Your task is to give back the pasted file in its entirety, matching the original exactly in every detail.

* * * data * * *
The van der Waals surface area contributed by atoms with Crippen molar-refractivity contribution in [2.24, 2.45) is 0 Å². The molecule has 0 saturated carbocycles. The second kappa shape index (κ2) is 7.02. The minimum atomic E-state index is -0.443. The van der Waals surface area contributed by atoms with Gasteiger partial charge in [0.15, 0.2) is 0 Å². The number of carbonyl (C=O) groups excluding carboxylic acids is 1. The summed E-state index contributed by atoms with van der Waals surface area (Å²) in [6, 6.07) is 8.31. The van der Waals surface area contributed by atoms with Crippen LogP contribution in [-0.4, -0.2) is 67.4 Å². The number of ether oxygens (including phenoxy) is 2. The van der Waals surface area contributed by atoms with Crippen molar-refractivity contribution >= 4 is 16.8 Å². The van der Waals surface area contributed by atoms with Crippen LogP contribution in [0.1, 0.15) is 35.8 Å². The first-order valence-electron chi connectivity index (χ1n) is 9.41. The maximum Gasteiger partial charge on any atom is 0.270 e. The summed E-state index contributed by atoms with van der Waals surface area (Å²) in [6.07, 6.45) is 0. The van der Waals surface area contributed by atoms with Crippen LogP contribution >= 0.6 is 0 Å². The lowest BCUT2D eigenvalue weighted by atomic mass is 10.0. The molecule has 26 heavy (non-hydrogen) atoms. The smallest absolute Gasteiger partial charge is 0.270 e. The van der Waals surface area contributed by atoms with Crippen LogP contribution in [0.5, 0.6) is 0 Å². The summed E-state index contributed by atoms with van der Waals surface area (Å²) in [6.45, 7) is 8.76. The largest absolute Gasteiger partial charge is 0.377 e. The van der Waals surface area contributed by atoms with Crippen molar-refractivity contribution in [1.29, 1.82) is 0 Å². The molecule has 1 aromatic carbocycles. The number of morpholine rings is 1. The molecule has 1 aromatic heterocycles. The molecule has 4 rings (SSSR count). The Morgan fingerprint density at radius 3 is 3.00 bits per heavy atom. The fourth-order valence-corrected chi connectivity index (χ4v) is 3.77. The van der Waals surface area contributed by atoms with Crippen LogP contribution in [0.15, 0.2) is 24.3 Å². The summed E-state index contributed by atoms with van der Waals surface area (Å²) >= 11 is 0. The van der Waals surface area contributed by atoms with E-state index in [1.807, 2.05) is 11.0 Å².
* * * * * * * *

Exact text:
The van der Waals surface area contributed by atoms with Crippen molar-refractivity contribution in [2.24, 2.45) is 0 Å². The molecule has 0 saturated carbocycles. The second kappa shape index (κ2) is 7.02. The minimum atomic E-state index is -0.443. The van der Waals surface area contributed by atoms with Gasteiger partial charge in [0.15, 0.2) is 0 Å². The number of carbonyl (C=O) groups excluding carboxylic acids is 1. The summed E-state index contributed by atoms with van der Waals surface area (Å²) in [6, 6.07) is 8.31. The van der Waals surface area contributed by atoms with Crippen LogP contribution in [-0.4, -0.2) is 67.4 Å². The number of ether oxygens (including phenoxy) is 2. The van der Waals surface area contributed by atoms with Crippen molar-refractivity contribution >= 4 is 16.8 Å². The van der Waals surface area contributed by atoms with Crippen LogP contribution in [0.1, 0.15) is 35.8 Å². The first-order valence-electron chi connectivity index (χ1n) is 9.41. The maximum Gasteiger partial charge on any atom is 0.270 e. The summed E-state index contributed by atoms with van der Waals surface area (Å²) in [6.07, 6.45) is 0. The van der Waals surface area contributed by atoms with Crippen LogP contribution >= 0.6 is 0 Å². The lowest BCUT2D eigenvalue weighted by atomic mass is 10.0. The molecule has 26 heavy (non-hydrogen) atoms. The smallest absolute Gasteiger partial charge is 0.270 e. The van der Waals surface area contributed by atoms with Crippen LogP contribution in [0.5, 0.6) is 0 Å². The summed E-state index contributed by atoms with van der Waals surface area (Å²) in [6.45, 7) is 8.76. The largest absolute Gasteiger partial charge is 0.377 e. The van der Waals surface area contributed by atoms with Crippen molar-refractivity contribution in [1.29, 1.82) is 0 Å². The molecule has 1 aromatic carbocycles. The number of morpholine rings is 1. The molecule has 1 aromatic heterocycles. The molecule has 4 rings (SSSR count). The Morgan fingerprint density at radius 3 is 3.00 bits per heavy atom. The fourth-order valence-corrected chi connectivity index (χ4v) is 3.77. The van der Waals surface area contributed by atoms with Crippen LogP contribution in [0.15, 0.2) is 24.3 Å². The summed E-state index contributed by atoms with van der Waals surface area (Å²) >= 11 is 0. The van der Waals surface area contributed by atoms with E-state index in [1.807, 2.05) is 11.0 Å².